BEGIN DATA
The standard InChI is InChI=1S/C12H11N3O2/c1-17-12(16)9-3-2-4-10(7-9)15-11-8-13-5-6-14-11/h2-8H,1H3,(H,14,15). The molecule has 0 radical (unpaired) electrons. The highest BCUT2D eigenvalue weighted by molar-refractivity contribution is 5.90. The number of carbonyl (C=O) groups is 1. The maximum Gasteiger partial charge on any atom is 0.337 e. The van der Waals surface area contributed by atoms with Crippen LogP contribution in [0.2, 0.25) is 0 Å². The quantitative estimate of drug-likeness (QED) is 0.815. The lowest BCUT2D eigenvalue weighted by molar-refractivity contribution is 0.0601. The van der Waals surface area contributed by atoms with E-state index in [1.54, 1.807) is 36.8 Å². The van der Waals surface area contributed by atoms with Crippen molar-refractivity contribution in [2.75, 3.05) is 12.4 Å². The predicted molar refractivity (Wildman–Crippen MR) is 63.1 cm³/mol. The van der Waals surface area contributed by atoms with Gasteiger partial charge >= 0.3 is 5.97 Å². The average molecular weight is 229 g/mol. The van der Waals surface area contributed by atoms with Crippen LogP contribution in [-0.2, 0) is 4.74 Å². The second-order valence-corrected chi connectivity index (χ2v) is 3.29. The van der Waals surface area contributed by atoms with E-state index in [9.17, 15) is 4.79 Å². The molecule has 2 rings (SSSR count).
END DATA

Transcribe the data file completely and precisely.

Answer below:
The standard InChI is InChI=1S/C12H11N3O2/c1-17-12(16)9-3-2-4-10(7-9)15-11-8-13-5-6-14-11/h2-8H,1H3,(H,14,15). The molecule has 0 radical (unpaired) electrons. The highest BCUT2D eigenvalue weighted by molar-refractivity contribution is 5.90. The number of carbonyl (C=O) groups is 1. The maximum Gasteiger partial charge on any atom is 0.337 e. The van der Waals surface area contributed by atoms with Crippen LogP contribution in [0.2, 0.25) is 0 Å². The quantitative estimate of drug-likeness (QED) is 0.815. The lowest BCUT2D eigenvalue weighted by molar-refractivity contribution is 0.0601. The van der Waals surface area contributed by atoms with E-state index in [1.54, 1.807) is 36.8 Å². The van der Waals surface area contributed by atoms with Crippen molar-refractivity contribution in [2.75, 3.05) is 12.4 Å². The predicted molar refractivity (Wildman–Crippen MR) is 63.1 cm³/mol. The van der Waals surface area contributed by atoms with Gasteiger partial charge >= 0.3 is 5.97 Å². The average molecular weight is 229 g/mol. The van der Waals surface area contributed by atoms with Crippen LogP contribution in [-0.2, 0) is 4.74 Å². The second-order valence-corrected chi connectivity index (χ2v) is 3.29. The van der Waals surface area contributed by atoms with E-state index in [9.17, 15) is 4.79 Å². The molecule has 2 rings (SSSR count).